A Tale of Two Medicaid 1115 Waivers: “Hospital” and “SB 7”
Contributed by: Anne Dunkelberg, Center for Public Policy Priorities Last week, I promised to come up with shorthand names to help us distinguish between the two different Medicaid 1115 waivers. To avoid wonky acronyms, I've decided to call the new waiver that the feds approved in December 2011—formally named, “Texas Healthcare Transformation and Quality Improvement Program”—the “Hospital Waiver.”
Now, the OTHER 1115 waiver:
• was authorized in article 13 of Senate Bill 7 of the 82nd special session of the Texas legislature; • directs Texas Medicaid to seek exemption from federal minimum Medicaid eligibility, benefits, and co-pay standards; • at present, is only a concept, but has a newly-named Legislative Oversight committee with a first public hearing set for Wednesday February 29!
I will be calling this the “SB 7 waiver.” This avoids calling it anything that indicates either opposition (like “block grant waiver”) OR support (like “reform waiver”). At least for now, that seems the reasonable thing to do.
Consumer Eyes on the Hospital Waiver
As I reported last week, Texas HHSC asked staff of the CPPP to act as a consumer representative in their working group of mostly hospital representatives that meets monthly. Here are some newsworthy notes from the February 2 meeting:
Stanley Stewart, who some people may know from his successful oversight of the TIERS roll-out and the rescue of the HHSC eligibility system after its 2006-2009 melt-down, has been designated the project implementation director for the hospital 1115. Waiver policy development leads will still be Maureen Milligan and Bill Rago, under Texas Medicaid Director & Deputy Executive Commissioner Billy Millwee.
Timelines: HHSC wants to send a “menu” of reform project choices for Regional Health Partnerships (RHPs) to pick from to federal Medicaid authorities at the end of August 2012, and a list of the RHPs (what counties, which hospitals) by the end of October 2012.
HHSC has a group of “clinical champions” advising them on SERVICE/QUALITY/SAFETY/PAYMENT reform ideas and benchmarks that may go into the menu of options.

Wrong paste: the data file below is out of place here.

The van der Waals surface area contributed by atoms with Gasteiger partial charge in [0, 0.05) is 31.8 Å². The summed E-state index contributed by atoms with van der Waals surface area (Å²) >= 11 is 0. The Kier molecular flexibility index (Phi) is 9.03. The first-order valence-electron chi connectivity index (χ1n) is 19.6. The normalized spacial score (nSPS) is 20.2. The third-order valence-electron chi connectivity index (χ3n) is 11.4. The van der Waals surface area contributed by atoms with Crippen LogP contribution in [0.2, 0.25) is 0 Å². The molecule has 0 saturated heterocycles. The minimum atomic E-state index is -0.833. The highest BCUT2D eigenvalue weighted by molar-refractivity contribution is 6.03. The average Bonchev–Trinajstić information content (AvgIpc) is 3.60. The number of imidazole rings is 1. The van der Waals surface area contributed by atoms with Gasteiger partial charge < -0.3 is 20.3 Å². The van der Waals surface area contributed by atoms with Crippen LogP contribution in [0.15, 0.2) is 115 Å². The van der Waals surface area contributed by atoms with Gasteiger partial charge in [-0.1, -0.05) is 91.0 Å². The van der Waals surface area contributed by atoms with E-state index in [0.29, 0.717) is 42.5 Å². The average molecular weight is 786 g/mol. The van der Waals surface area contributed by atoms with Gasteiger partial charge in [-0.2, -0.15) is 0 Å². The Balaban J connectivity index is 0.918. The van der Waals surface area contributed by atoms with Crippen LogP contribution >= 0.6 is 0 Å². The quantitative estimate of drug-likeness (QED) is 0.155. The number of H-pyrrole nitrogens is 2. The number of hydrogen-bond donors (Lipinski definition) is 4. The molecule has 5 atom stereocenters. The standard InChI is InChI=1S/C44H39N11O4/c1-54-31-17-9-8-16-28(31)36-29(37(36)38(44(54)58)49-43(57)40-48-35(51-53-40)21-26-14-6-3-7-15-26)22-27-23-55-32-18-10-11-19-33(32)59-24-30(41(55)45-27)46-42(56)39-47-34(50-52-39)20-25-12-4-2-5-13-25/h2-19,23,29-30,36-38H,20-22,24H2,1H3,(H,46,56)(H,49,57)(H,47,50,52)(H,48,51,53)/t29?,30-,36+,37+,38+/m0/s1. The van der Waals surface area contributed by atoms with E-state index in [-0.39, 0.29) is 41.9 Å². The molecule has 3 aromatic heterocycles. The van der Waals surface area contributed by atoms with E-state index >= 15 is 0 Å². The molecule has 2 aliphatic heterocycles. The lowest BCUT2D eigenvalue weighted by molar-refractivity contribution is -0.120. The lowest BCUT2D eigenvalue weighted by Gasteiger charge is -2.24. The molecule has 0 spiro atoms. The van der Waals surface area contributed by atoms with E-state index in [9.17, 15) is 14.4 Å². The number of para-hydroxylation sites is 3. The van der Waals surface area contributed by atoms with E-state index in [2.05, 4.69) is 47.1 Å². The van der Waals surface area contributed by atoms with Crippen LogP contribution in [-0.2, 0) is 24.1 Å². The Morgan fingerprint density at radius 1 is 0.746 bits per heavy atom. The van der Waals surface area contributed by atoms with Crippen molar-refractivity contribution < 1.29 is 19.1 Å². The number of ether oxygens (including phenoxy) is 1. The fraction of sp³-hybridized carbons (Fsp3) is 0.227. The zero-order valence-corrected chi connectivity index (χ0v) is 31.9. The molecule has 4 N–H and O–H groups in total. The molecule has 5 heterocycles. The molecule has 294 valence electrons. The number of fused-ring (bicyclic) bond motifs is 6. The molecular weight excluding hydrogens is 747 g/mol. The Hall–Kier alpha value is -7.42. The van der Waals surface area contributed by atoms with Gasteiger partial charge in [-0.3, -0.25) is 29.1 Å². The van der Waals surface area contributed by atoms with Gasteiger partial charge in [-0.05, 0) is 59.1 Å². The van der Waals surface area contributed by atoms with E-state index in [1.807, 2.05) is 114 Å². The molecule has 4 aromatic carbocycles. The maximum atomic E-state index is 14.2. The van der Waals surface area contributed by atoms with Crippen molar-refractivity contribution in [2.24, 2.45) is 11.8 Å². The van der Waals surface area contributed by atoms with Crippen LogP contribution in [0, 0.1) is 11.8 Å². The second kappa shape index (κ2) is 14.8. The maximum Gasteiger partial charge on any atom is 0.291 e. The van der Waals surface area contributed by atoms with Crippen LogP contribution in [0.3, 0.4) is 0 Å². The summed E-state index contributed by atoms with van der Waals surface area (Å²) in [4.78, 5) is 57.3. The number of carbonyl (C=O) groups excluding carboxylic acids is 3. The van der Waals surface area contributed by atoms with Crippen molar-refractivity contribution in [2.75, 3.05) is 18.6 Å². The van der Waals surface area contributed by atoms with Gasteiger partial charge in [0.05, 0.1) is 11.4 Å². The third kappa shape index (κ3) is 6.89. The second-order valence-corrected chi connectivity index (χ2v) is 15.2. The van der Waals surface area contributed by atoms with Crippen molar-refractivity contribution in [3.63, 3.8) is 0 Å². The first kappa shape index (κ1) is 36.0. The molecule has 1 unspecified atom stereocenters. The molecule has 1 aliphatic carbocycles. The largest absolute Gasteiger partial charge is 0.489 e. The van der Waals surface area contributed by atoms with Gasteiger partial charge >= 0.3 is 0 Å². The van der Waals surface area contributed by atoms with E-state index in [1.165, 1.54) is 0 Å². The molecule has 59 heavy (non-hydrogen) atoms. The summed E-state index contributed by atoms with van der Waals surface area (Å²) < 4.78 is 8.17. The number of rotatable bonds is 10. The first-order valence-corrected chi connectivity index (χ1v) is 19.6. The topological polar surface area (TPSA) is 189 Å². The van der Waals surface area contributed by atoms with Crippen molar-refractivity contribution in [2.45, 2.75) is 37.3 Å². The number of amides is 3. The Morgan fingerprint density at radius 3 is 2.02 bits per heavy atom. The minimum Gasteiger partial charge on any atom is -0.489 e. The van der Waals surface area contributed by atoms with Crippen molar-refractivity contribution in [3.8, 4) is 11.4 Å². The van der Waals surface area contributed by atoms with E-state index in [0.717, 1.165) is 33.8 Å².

An important discussion seemed to clarify that the “anchor” hospitals – the ones that have local tax dollars to contribute to the waiver funding pool – will NOT be in the role of auditing or “policing” services by and payments to the partner hospitals. It is not yet clear who WILL audit to ensure partner hospitals really meet their goals.
Another discussion considered whether a private-for-profit hospital could participate and ONLY do Medicaid care and free care to the uninsured; that is NOT participate in the health delivery reforms. HHSC indicated that policy was not defined, but that clearly the anchor hospitals would have to agree.
HHSC said they will provide an option to sign up for email alerts when there is Hospital 1115 waiver news, but as of 2/20/2012 this does not appear to have been added to the HHSC web site. You can check here for HHSC updates.
Read a quick CPPP analysis of the waiver and key concerns here (page 4).
The Take-Away: Communities around Texas are holding stakeholder meetings about their ideas for their local Regional Health Partnership.
On behalf of the CPPP, I will be sending a recommendation to HHSC that all local RHP planning meeting announcements be shared with HHSC and posted at the HHSC website. If you or your organization agrees, you may wish to make a similar comment.
Contributed by: Anne Dunkelberg, Center for Public Policy Priorities